The arresting sally that begins Don Juan sees Byron's narrator insist on the hero as the centre and circumference of his self-proclaimed epic:
I want a hero: an uncommon want,
When every year and month sends forth a new one,
Till, after cloying the gazettes with cant,
The age discovers he is not the true one;
Of such as these I should not care to vaunt,
I'll therefore take our ancient friend Don Juan,
We all have seen him in the pantomime
Sent to the devil, somewhat ere his time.(Don Juan I. 1: 1– 8)
With a flourish, Byron's narrator foregrounds two meanings of ‘want’. He immediately asserts himself as a narrator intent on holding the reader's attention with his verbal virtuosity, even to the extent of excluding the hero he claims to want. Rather than seeming secondary and passive, he is the active figure, the shaping power and the central character of Don Juan. Byron leaves the reader with the impression that the narrator could have chosen another hero and, more importantly, he establishes that the hero needs the narrator. The balance of power is shifting but undecided: the narrator's expressive power eclipses the hero, yet the narrator requires a hero for his epic. The narrator's dominance over his hero remains incomplete. Placing hero and narrator alongside one another, Byron draws the reader's attention to the symbiosis between them: word and deed vie for dominance in the work as the relationship between poet and hero becomes the animating force of Don Juan.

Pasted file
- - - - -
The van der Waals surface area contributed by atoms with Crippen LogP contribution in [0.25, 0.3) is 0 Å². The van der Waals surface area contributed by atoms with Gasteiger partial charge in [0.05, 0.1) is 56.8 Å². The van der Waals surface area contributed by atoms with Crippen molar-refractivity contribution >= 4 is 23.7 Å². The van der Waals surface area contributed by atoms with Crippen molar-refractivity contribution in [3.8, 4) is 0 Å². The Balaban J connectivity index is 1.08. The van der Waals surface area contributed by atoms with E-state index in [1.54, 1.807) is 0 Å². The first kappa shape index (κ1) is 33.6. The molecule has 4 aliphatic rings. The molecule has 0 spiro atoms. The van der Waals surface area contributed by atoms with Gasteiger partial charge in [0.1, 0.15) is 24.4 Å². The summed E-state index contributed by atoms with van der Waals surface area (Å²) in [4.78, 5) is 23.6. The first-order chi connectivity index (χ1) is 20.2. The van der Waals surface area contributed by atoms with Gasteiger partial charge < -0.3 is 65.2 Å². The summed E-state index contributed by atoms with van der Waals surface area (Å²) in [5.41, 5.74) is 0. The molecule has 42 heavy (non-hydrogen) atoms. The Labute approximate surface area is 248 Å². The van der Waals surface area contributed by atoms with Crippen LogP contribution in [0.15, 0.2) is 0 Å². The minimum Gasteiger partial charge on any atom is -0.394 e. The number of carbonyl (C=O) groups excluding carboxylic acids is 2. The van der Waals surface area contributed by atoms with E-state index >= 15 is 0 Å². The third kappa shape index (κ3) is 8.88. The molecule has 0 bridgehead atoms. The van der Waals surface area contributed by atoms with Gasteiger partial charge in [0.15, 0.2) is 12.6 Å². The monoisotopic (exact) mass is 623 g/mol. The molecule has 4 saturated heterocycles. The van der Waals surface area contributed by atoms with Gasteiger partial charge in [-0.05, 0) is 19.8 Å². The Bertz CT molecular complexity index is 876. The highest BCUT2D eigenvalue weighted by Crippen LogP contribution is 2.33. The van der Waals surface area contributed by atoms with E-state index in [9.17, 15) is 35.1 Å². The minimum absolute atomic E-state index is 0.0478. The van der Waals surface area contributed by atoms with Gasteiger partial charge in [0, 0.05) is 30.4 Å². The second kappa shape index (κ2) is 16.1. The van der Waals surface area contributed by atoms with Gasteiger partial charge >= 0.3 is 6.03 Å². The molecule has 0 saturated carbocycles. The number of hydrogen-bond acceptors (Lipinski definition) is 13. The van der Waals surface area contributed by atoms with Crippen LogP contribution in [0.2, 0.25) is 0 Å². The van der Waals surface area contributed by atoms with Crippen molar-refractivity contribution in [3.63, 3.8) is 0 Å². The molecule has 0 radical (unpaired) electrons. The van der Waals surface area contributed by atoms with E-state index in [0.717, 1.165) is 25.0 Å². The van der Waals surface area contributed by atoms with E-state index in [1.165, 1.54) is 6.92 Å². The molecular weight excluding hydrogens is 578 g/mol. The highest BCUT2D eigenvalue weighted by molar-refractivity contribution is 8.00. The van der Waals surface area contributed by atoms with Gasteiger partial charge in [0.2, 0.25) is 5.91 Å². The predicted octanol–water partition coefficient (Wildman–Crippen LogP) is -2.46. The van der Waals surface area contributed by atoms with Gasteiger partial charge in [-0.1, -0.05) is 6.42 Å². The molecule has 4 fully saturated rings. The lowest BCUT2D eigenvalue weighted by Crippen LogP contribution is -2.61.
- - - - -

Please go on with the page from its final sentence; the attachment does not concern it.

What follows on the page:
Shelley is equally compelled by the relationship between poet and hero, bringing the two figures together in his poetry and drama. He expands Wordsworth's sense that the poet is ‘endued with more lively sensibility, more enthusiasm and tenderness, who has a greater knowledge of human nature, and a more comprehensive soul, than are supposed to be common among mankind’ to still greater heights by underscoring the responsibility of the poet to be both legislator and prophet in his Defence of Poetry, where word must struggle to achieve the status of deed in his poetry. For Shelley, as for Byron, the poet-hero remains an exhilarating and perilous challenge as both poets experiment with versions of the poet as hero.